Plaintiffs conclusory allegations that there existed a "pattern or practice" of failing to properly train and supervise district attorneys on New York state law regarding the proper procedures for conducting videotaped interviews for grand jury proceedings are insufficient to properly allege a cause of action against the County. Plaintiffs rely on one instance in which Quintilone allegedly acted unlawfully, however, one allegedly unlawful action by an assistant district attorney will not subject the County to liability under § 1983. See Connick v. Thompson , 131 S.Ct. 1350 (2011)("A district attorney is entitled to rely on prosecutors' professional training and ethical obligations in the absence of specific reason, such as a pattern of violations, to believe that those tools are insufficient to prevent future constituitional violations in the usual and recurring situations with which [the prosecutors] must deal.'). Accordingly, the Plaintiff's claims under § 1983 against the County are dismissed. The only remaining state law claim for malicious prosecution is brought against Quintilone only. Accordingly, by dismissing the § 1983 claims against the County all claims against the Defendant County are dismissed.

Moran and Quintilone in their Official Capacities

"When prosecuting a criminal matter, a district attorney in New York State, acting in a quasi-judicial capacity, represents the State not the county'" and is therefore entitled to invoke Eleventh Amendment immunity." Peters v. City of Buffalo , 848 F.Supp.2d 278, 384 (W.D.N.Y. January 30, 2012)(citing Ying Jing Gan v. City of New York , 996 F.2d 522, 535-36 (2d Cir.1993)). Eleventh Amendment immunity will insulate a prosecutor from suits stemming from "the decision of whether or not, and on what charges, to prosecute." Id . Accordingly, Moran and Quintilone are immune from suit in their official capacities for those decisions. With respect to any other conduct, an official capacity suit against a prosecutor is considered a suit against him in his official capacity as an employee of the municipality. Id . However, for the same reasons the claims are dismissed against the County, the official capacity claims must be dismissed against Moran and Quintilone[1]. See Reynolds v. Giuliani , 506 F.3d 183, 191 (2d Cir.2007)("An official capacity suit against a public servant is treated as one against the governmental entity itself.").

C. Individual Claims against Moran

The only allegation relating to Moran in the Complaint is that during the relevant period he was the District Attorney of Livingston County and Quintilone's supervisor. Based on this fact, Plaintiffs allege that Moran improperly trained and supervised Quintilone and was, therefore, the cause of her allegedly unlawful actions. However, Moran is absolutely immune from suit based on his actions in supervising Quintilone. See Van de Kamp v. Goldstein , 555 U.S. 335, 344-345 (2009) ("Prosecutors involved in such supervision or training... enjoy absolute immunity"). Further, Plaintiffs have not alleged that Moran was personally involved in any alleged constitutional deprivation, a pre-requisite to personal liability under § 1983. See Grullon v. City of New Haven , 720 F.3d 133 (2d Cir. 2013). The only remaining state law claim, malicious prosecution, is brought against Quintilone only. Accordingly, Moran is dismissed as a defendant in this lawsuit.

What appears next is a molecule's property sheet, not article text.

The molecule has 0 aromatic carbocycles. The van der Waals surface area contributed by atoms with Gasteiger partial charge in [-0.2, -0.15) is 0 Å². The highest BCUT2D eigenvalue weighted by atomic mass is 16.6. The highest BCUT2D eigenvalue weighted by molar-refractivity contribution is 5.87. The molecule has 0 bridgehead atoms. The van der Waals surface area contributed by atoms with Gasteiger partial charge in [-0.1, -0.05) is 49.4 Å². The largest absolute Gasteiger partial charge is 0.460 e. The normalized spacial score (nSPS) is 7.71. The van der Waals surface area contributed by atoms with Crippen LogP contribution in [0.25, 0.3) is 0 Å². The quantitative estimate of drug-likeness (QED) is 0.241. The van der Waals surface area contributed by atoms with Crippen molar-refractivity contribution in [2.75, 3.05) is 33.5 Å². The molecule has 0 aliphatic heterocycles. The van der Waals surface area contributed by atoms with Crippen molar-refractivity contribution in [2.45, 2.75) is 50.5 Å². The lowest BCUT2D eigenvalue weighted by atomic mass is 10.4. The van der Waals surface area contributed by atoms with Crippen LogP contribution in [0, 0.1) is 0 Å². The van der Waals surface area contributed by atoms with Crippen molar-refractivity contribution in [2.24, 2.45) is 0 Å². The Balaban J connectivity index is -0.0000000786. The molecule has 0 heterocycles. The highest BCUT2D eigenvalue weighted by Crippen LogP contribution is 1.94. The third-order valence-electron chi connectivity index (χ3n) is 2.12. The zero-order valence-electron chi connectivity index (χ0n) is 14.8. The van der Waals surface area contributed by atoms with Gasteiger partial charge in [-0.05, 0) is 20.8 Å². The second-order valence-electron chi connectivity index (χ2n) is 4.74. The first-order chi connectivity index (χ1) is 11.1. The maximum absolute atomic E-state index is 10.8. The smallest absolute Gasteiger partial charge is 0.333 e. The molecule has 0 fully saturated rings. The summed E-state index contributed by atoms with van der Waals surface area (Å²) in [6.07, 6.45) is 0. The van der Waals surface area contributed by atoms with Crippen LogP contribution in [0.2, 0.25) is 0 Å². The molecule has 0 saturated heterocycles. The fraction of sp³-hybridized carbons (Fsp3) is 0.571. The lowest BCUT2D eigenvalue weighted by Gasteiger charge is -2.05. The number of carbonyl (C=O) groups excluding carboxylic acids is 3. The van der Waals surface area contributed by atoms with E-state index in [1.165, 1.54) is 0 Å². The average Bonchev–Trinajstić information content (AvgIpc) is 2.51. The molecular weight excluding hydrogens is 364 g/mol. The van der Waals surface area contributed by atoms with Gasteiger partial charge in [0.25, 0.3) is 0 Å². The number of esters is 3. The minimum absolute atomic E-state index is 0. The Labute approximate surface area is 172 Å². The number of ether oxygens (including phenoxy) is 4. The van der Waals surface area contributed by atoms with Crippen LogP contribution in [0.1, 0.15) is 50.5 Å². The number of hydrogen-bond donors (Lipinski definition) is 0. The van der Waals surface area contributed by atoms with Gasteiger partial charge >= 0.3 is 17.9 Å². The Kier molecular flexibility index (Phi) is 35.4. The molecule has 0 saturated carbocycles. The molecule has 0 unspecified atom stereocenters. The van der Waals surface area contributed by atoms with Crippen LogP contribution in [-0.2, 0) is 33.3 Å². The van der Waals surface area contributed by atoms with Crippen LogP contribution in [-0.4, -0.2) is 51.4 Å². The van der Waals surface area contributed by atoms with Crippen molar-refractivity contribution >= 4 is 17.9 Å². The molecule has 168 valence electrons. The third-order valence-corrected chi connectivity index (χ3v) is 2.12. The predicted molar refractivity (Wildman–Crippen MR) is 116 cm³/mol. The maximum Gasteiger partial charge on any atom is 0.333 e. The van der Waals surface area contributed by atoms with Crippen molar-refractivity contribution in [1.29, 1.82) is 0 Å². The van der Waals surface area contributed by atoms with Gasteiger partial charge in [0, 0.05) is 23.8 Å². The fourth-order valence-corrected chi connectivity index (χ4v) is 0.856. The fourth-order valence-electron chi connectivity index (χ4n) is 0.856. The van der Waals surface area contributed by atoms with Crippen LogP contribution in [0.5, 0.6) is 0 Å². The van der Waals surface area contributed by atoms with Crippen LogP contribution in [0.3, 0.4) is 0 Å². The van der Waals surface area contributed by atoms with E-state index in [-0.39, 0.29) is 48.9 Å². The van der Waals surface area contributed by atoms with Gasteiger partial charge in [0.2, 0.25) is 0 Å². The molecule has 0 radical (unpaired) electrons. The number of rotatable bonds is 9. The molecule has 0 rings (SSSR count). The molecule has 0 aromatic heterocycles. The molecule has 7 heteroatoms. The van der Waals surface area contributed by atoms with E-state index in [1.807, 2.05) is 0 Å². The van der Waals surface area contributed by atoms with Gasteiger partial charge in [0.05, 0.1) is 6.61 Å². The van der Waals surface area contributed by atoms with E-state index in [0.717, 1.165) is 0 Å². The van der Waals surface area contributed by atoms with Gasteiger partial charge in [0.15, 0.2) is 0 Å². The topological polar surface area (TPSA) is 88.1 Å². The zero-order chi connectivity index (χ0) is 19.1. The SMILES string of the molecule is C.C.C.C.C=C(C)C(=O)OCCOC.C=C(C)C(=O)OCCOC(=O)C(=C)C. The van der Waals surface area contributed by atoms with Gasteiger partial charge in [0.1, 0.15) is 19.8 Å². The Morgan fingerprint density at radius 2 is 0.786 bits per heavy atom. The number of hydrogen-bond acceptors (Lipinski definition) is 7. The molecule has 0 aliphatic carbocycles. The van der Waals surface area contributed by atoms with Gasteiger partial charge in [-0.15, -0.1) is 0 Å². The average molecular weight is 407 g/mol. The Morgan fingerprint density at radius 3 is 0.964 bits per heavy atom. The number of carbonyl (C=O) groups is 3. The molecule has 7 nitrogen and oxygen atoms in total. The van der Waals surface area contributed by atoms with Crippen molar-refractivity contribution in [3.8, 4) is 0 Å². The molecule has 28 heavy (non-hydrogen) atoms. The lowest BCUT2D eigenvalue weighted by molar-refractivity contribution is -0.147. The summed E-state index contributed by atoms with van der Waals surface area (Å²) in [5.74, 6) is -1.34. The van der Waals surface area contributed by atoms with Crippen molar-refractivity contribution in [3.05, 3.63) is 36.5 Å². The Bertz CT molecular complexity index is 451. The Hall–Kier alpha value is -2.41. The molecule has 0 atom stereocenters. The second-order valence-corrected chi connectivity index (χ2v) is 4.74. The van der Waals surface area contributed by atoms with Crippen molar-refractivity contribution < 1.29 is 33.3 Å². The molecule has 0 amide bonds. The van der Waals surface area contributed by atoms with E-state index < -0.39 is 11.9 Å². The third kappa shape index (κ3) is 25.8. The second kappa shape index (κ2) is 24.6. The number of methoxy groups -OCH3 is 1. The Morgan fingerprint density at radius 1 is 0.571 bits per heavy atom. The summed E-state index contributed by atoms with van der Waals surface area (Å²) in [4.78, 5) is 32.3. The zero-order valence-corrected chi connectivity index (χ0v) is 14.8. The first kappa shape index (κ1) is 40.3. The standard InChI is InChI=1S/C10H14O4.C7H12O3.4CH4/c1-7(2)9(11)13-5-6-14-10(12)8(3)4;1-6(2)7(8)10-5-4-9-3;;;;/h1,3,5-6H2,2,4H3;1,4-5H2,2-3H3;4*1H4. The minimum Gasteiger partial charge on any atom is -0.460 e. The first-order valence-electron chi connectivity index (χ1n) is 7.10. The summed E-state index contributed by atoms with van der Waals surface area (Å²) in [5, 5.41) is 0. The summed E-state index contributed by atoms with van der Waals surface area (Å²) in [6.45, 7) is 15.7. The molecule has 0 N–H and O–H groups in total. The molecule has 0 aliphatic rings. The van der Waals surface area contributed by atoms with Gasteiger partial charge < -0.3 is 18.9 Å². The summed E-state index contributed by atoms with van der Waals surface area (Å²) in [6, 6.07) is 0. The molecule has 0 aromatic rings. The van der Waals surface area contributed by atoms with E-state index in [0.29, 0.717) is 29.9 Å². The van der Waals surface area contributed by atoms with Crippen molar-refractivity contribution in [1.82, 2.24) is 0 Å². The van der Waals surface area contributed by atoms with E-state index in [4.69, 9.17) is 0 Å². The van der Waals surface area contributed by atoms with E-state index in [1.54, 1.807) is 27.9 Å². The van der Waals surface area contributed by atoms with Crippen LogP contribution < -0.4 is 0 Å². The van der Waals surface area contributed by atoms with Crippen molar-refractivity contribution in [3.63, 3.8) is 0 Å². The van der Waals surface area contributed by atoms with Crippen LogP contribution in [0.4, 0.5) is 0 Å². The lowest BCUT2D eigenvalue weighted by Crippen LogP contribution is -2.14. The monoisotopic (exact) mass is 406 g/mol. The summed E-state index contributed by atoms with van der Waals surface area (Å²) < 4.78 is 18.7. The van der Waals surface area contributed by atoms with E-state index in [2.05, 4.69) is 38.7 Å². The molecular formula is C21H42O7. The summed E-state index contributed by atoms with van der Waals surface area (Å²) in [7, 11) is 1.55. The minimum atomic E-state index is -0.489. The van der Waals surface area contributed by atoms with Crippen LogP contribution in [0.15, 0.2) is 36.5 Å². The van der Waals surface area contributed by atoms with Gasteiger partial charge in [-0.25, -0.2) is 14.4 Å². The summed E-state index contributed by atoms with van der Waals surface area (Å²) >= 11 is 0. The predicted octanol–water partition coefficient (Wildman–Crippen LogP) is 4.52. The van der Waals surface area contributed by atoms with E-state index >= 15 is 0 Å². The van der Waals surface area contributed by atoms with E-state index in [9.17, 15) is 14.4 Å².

D. Claims Against Quintilone

Plaintiffs assert the following remaining claims against Quintilone in her individual capacity: (1) malicious prosecution under state law[2] and § 1983, (2) due process violations under § 1983, and (3) false arrest under § 1983.

Absolute Immunity

A prosecutor enjoys absolute immunity for actions taken performed as an advocate for the state, however, actions performed in an investigatory capacity are distinguished and are entitled only to qualified immunity. See Hill v. City of New York , 45 F.3d 653, 660-663 (2d Cir. 1995). With respect to Plaintiffs' claims relating to Quintilone's presentation of evidence to the grand jury and her initiation and pursuit of criminal charges against T.D., Quintilone is entitled to absolute immunity, as such actions were performed in her role as an advocate. See Hill , 45 F.3d at 661-662; See also Wyllie v. District Atty. Of County of Kings , 2 A.D.3d 714, 719 (2nd Dep't. 2003). Accordingly, Plaintiff's malicious prosecution claims are dismissed.